What a pretty piece! I think it could be really lovely left as wood. Have you thought about trying a product like Restor-a-Finish? I’ve had really good luck with bringing back damaged finishes so that they look much nicer. It doesn’t really seem like it would be worth it to have a full strip and stain done, particularly if your kids are going to use it as an art table.

    Good luck whatever you decide! It is a lovely piece–what a find!

  16. says

    I actually ran across this post and comments while looking for Hey-Wake online.

    For what it’s worth, (and it’s worth ALOT apparently these days!), I had seen 2 different yet complete sets of dining tables with chairs in two different states.
    I was drooling, trying to figure out how long it would take to save up for one of them! One set was priced at 7,000, and the other was at a local store that needed to get rid of it, priced at $4,000!!
    Needless to say, I decided to wait and see if they would come down in price.
    Lo, and behold, I walked into a retro furniture store in Lubbock, Texas and there in the back warehouse (where they store their newly acquired MCM pieces to clean up before they go in the showroom), sat a Hey-Wake dining table, two chairs, and a complete bedroom set with headboard, footboard and two nightstands!! All were in need of a little cleanup work, but at the price of $350 for the whole lot, I jumped on it!! (My biggest problem was going to be finding a way to get it all home!)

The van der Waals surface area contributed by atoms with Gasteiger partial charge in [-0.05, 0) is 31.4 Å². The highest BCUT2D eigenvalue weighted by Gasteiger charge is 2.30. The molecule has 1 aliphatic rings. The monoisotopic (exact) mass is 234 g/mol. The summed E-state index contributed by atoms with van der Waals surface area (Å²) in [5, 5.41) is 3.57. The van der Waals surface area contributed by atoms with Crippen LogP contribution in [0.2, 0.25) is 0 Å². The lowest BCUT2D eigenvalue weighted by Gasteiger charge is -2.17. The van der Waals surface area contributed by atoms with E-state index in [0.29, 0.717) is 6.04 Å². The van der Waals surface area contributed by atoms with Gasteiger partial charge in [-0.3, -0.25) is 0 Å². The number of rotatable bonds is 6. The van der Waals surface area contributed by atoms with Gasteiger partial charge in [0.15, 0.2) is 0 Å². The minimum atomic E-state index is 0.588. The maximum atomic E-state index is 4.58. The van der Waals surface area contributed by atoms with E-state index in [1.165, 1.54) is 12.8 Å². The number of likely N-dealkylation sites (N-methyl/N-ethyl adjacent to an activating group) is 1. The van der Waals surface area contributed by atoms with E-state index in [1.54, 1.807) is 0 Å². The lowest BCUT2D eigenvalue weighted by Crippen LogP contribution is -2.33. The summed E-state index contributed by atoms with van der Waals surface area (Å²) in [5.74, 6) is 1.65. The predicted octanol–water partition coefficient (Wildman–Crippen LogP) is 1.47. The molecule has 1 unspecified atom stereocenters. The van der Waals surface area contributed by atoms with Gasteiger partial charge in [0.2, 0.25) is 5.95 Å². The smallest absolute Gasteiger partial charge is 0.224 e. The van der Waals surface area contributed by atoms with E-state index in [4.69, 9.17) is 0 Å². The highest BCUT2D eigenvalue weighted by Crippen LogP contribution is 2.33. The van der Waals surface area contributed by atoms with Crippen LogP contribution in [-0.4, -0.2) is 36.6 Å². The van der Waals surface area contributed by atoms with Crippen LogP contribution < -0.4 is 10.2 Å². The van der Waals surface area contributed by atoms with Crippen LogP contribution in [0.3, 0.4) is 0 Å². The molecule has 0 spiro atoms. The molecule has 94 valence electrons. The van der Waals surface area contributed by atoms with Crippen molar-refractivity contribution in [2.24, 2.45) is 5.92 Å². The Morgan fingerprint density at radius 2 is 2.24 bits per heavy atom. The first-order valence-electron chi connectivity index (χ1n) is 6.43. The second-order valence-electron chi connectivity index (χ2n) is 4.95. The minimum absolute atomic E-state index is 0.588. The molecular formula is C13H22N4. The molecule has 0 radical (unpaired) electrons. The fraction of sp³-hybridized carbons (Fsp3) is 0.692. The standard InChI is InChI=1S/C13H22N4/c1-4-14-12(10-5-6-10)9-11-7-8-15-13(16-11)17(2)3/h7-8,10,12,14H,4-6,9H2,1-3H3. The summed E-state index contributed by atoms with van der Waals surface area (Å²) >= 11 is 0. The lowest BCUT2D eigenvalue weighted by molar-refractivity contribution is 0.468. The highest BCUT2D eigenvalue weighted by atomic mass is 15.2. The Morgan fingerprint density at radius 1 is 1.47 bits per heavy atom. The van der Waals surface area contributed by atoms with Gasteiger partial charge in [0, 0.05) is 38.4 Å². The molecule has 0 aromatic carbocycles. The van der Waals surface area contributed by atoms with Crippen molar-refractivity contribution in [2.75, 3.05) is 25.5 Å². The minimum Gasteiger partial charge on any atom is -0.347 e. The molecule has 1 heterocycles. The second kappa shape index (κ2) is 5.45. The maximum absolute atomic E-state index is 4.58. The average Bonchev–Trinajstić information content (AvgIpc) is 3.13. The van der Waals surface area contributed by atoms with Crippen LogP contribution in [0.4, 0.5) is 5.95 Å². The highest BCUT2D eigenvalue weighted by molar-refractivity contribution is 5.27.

My point to this is – Yes, you can do whatever you want with it, but it is a valuable piece of furniture that deserves to be restored. If you don’t want to, then pass it along.
    I’m in the processing of restoring ALL of it myself, and I purchased the Hey-Wake stain off of Ebay, too. I’ve stripped all the pieces, and about to sand them. Yes, it takes a little elbow grease, but in the end, it’ll be worth it for me to have these collectibles in MY collection! And for me, the icing on the cake is doing it myself…
    Good Luck!

  17. Pat Wieneke says

    go to your closest Woodcraft store and talk to them about Briwax. I have been using it on a Lane MCM dining set that has seen better days ( much better) that I bought for $100.
    The Briwax is really easy to use and if you don’t want to continue. It cleans, blends and enriches color and take care of minor scratches and marks. even some white wet rings… If it doesn’t give a good finish, you can take it off with Xylene.
    They make those wax filler crayons that you can rub or melt into spots to fill holes, deep scratches and gouges.
    If there is cupping, you can ask them how to correct that. A lot of times, it is not as hard as you think to correct.

  18. Just another Pam says

    BriWax is a great product and lasts forever because you use so little of it….tiny, tiny bit on the cloth as you have to buff it out. However, and I’m sure Pam is stick to death with me saying this, make sure you have a lot of ventilation. Apparently it’s used on the Queen’s furniture but she has much bigger rooms and people to do the work but the fumes are aggressive to say the least.

  19. Karon says

    1. She should as an appraiser the value of the pieces not a blogger.
    2. If it has little or no value, she can do whatever she wants with it. It was headed for the dump after all.